Journal of Cognitive Neuroscience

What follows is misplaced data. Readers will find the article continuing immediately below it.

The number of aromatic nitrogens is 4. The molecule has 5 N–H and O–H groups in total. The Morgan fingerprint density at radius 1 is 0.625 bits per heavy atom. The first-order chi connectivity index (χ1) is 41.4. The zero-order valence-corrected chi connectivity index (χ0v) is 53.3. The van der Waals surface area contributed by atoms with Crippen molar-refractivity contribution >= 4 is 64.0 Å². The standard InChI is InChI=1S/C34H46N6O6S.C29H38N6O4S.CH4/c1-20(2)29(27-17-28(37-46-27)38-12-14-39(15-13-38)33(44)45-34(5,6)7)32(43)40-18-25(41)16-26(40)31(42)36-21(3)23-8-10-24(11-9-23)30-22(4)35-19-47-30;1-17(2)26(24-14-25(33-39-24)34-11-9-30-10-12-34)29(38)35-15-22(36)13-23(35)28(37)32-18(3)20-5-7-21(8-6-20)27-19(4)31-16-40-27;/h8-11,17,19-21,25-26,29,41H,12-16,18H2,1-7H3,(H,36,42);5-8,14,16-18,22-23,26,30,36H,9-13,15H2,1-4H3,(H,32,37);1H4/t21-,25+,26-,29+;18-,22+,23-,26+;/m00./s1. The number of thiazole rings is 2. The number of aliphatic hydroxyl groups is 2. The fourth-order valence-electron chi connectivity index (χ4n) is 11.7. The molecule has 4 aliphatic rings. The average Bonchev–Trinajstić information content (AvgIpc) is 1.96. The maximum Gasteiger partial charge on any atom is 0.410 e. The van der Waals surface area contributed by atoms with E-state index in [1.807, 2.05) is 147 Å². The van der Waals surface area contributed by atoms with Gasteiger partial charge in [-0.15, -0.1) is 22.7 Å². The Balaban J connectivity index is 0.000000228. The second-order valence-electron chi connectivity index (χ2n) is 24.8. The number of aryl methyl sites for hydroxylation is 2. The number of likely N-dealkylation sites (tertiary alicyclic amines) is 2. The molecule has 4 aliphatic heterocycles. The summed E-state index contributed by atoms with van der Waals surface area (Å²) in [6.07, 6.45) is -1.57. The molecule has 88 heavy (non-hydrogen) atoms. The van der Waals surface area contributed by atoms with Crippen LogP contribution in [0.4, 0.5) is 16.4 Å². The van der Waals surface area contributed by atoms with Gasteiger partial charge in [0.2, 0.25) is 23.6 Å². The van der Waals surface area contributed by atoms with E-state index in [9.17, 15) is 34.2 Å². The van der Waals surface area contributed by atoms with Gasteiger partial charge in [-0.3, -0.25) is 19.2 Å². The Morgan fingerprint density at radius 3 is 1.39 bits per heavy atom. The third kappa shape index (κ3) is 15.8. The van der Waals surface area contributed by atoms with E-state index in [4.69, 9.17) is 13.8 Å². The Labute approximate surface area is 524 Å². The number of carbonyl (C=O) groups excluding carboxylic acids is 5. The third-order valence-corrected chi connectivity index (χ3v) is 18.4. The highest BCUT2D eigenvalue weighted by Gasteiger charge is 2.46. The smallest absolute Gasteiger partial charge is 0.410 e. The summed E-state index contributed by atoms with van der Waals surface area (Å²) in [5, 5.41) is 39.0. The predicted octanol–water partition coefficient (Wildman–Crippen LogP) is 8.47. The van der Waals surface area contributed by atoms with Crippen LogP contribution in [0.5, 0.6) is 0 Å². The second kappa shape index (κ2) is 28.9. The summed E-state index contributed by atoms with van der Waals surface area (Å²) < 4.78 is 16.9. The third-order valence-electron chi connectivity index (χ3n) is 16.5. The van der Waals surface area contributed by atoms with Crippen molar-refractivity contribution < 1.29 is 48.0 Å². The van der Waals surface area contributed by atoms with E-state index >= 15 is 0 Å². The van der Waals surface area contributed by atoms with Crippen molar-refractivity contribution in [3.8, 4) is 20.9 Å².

The aim of our study was to determine if load perturbations that could destabilize grasp control are adequately controlled by cerebellar patients. We examined patients with unilateral cerebellar lesions who had largely recovered from their initial symptoms and compared grip force regulation for the affected and unaffected hand during a drawer-opening task. Two experimental paradigms were included: (1) a brief load perturbation during a self-stopped drawer pull and (2) a loading impact when the drawer was pulled out to the mechanical stop. The results showed that when a self-stopped movement was perturbed during its trajectory, anticipatory grip force increase was smaller for the affected than for the unaffected hand, illustrating a disturbed gain control due to cerebellar dysfunction. When the mechanical stop arrested the movement, the amount of grip force did not differ significantly between the affected and unaffected side; however, both hands used different control strategies. Whereas the unaffected hand anticipated the load perturbation by a ramp-like increase of grip force toward the impending impact, the affected hand increased grip force at movement onset to a default level and maintained this value until the task was ended. In addition, the latency between impact and reactive peak in grip force was prolonged for the affected hand, suggesting a delayed cerebellar transmission of reactive responses. In conclusion, these findings demonstrate that the cerebellum is involved in anticipatory and reactive mechanisms dealing with load perturbations during goal-directed behavior.